Official Public Political Attribution of Cyber Operations: State of Play and Policy Options


In recent years, official public political attributions—a government entity’s public disclosure of information tying malicious cyber operations to another state through official channels—have gained traction as a policy instrument to establish accountability for malicious cyber activities, among other objectives. At the same time, there is no clear shared understanding among states about what characterizes a responsible use of this instrument, which could contribute to preventing misunderstandings and increasing the predictability of inter-state conduct. Attribution remains only marginally addressed in the context of diplomatically negotiated cyber norms so far. This makes this field well suited to explore the formation of normative ideas through state practice as it leaves ample room for practical interpretation by states.


Based on four case studies (Australia, Germany, Japan, and the United States), this paper identifies which cyber operations the selected states have publicly attributed, how the attribution was communicated and justified, and to what extent other states were involved in the process. The paper proposes and applies a framework of 13 parameters that serves to identify similarities and differences—areas of convergence and divergence—across countries, permitting new insights into how states currently perceive the respective normative framework.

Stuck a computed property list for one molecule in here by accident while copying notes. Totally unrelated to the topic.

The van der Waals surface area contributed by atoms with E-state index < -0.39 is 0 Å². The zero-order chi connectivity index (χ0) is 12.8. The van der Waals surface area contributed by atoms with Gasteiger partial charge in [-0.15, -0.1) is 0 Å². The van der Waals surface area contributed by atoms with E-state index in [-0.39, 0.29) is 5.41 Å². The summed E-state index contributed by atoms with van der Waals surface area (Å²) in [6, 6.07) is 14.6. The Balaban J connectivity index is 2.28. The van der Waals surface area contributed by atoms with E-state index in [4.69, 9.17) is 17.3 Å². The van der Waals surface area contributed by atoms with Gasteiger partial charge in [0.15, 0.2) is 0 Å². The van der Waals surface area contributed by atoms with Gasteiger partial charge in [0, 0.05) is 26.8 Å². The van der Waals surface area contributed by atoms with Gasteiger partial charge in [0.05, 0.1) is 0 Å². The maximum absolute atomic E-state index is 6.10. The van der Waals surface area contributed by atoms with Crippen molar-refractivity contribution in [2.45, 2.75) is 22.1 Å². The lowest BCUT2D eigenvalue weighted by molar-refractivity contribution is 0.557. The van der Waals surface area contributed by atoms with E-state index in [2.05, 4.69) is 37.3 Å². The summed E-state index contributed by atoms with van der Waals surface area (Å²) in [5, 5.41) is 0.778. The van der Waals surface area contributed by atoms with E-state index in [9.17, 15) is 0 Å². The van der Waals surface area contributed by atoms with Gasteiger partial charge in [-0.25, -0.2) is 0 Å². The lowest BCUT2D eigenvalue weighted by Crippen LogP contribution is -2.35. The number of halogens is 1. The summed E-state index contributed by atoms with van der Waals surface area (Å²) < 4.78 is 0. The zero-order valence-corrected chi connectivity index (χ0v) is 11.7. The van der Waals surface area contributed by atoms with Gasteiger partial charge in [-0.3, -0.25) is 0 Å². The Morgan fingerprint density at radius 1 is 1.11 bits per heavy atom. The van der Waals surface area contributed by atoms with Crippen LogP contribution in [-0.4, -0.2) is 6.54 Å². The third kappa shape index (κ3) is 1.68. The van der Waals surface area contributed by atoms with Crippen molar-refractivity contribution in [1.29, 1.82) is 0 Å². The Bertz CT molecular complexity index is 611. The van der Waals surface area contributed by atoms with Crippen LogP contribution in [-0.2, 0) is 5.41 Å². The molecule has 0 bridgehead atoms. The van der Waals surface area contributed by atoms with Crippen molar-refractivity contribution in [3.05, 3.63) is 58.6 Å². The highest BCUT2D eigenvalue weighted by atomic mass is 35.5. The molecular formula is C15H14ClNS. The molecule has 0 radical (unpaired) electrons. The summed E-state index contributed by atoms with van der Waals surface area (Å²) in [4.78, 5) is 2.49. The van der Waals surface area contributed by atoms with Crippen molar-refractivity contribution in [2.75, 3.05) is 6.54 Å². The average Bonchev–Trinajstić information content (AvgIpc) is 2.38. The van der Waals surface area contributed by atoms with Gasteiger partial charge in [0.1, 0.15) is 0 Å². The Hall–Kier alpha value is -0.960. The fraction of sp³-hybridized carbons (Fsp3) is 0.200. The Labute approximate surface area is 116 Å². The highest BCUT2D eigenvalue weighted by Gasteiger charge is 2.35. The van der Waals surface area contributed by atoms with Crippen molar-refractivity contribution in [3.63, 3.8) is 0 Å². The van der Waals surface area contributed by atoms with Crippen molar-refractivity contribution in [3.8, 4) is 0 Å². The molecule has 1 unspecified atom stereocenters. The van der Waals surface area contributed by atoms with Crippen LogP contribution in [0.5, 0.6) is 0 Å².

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Christina Rupp

Stiftung Neue Verantwortung

Christina Rupp is Project Manager for Cybersecurity Policy and Resilience at the Berlin-based tech policy think tank Stiftung Neue Verantwortung (SNV). Her work focuses on issues of cyber diplomacy and cyber foreign policy, especially with regard to international norms for responsible state behavior in cyberspace, and EU Cybersecurity Policy. In this role, she also follows developments in the United Nations Open-ended Working Group on cybersecurity. Her presentations at academic conferences include the 2023 Annual Conference of the European Initiative for Security Studies (EISS) and the 2023 Science Peace Security Conference.

Christina specialized in foreign and international security policy during her studies of Political Science at the Universities of Copenhagen (M.Sc.), Bonn (B.A.) and Geneva, as well as a second master’s program in Public International Law at the University of Amsterdam (LL.M.). Before joining SNV, she gained practical insights into policy-making and processes of international relations at the Permanent Mission of Germany to the United Nations in New York, the German Federal Ministry of Defense, and the Aspen Institute Germany, among other institutions.